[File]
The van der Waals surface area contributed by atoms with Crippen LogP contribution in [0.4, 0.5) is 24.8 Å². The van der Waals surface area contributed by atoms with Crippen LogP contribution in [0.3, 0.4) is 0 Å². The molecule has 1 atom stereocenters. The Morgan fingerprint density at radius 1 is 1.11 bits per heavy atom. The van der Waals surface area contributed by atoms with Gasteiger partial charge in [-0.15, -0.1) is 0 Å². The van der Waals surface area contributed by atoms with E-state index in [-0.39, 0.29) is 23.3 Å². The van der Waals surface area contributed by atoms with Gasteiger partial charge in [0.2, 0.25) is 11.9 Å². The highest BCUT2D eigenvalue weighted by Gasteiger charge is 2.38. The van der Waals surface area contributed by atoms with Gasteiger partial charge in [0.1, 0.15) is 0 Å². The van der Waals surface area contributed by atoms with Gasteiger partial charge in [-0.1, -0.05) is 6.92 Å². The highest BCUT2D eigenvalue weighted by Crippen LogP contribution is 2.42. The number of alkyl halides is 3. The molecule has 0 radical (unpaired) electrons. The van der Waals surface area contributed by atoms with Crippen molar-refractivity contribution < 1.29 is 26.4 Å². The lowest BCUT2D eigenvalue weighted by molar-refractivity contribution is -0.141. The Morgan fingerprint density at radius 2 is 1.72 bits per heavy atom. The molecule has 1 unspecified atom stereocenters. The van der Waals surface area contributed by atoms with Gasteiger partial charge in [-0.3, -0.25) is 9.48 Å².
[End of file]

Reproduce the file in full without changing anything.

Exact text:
The van der Waals surface area contributed by atoms with Crippen LogP contribution in [0.4, 0.5) is 24.8 Å². The van der Waals surface area contributed by atoms with Crippen LogP contribution in [0.3, 0.4) is 0 Å². The molecule has 1 atom stereocenters. The Morgan fingerprint density at radius 1 is 1.11 bits per heavy atom. The van der Waals surface area contributed by atoms with Gasteiger partial charge in [-0.15, -0.1) is 0 Å². The van der Waals surface area contributed by atoms with E-state index in [-0.39, 0.29) is 23.3 Å². The van der Waals surface area contributed by atoms with Gasteiger partial charge in [0.2, 0.25) is 11.9 Å². The highest BCUT2D eigenvalue weighted by Gasteiger charge is 2.38. The van der Waals surface area contributed by atoms with Gasteiger partial charge in [0.1, 0.15) is 0 Å². The van der Waals surface area contributed by atoms with Gasteiger partial charge in [-0.1, -0.05) is 6.92 Å². The highest BCUT2D eigenvalue weighted by Crippen LogP contribution is 2.42. The number of alkyl halides is 3. The molecule has 0 radical (unpaired) electrons. The van der Waals surface area contributed by atoms with Crippen molar-refractivity contribution < 1.29 is 26.4 Å². The lowest BCUT2D eigenvalue weighted by molar-refractivity contribution is -0.141. The Morgan fingerprint density at radius 2 is 1.72 bits per heavy atom. The molecule has 1 unspecified atom stereocenters. The van der Waals surface area contributed by atoms with Gasteiger partial charge in [-0.3, -0.25) is 9.48 Å².